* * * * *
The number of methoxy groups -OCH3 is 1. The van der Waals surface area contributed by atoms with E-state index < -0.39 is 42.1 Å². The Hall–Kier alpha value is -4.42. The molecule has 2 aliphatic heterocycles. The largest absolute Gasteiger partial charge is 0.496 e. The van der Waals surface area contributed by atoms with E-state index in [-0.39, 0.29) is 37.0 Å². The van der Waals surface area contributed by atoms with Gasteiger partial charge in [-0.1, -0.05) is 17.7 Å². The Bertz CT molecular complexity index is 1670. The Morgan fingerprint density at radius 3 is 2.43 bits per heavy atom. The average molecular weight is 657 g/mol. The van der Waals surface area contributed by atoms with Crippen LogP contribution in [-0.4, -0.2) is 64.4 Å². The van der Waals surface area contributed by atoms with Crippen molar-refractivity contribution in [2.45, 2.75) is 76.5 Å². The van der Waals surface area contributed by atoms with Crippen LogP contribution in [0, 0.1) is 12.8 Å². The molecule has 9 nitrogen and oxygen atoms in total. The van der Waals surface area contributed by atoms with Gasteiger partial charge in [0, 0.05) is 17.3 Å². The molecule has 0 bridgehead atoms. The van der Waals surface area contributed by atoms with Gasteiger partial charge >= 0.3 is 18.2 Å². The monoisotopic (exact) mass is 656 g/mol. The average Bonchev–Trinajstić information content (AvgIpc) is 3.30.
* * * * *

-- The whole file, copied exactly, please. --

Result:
The number of methoxy groups -OCH3 is 1. The van der Waals surface area contributed by atoms with E-state index < -0.39 is 42.1 Å². The Hall–Kier alpha value is -4.42. The molecule has 2 aliphatic heterocycles. The largest absolute Gasteiger partial charge is 0.496 e. The van der Waals surface area contributed by atoms with E-state index in [-0.39, 0.29) is 37.0 Å². The van der Waals surface area contributed by atoms with Gasteiger partial charge in [-0.1, -0.05) is 17.7 Å². The Bertz CT molecular complexity index is 1670. The Morgan fingerprint density at radius 3 is 2.43 bits per heavy atom. The average molecular weight is 657 g/mol. The van der Waals surface area contributed by atoms with Crippen LogP contribution in [-0.4, -0.2) is 64.4 Å². The van der Waals surface area contributed by atoms with Crippen molar-refractivity contribution in [2.45, 2.75) is 76.5 Å². The van der Waals surface area contributed by atoms with Crippen LogP contribution in [0, 0.1) is 12.8 Å². The molecule has 9 nitrogen and oxygen atoms in total. The van der Waals surface area contributed by atoms with Gasteiger partial charge in [0, 0.05) is 17.3 Å². The molecule has 0 bridgehead atoms. The van der Waals surface area contributed by atoms with Gasteiger partial charge >= 0.3 is 18.2 Å². The monoisotopic (exact) mass is 656 g/mol. The average Bonchev–Trinajstić information content (AvgIpc) is 3.30.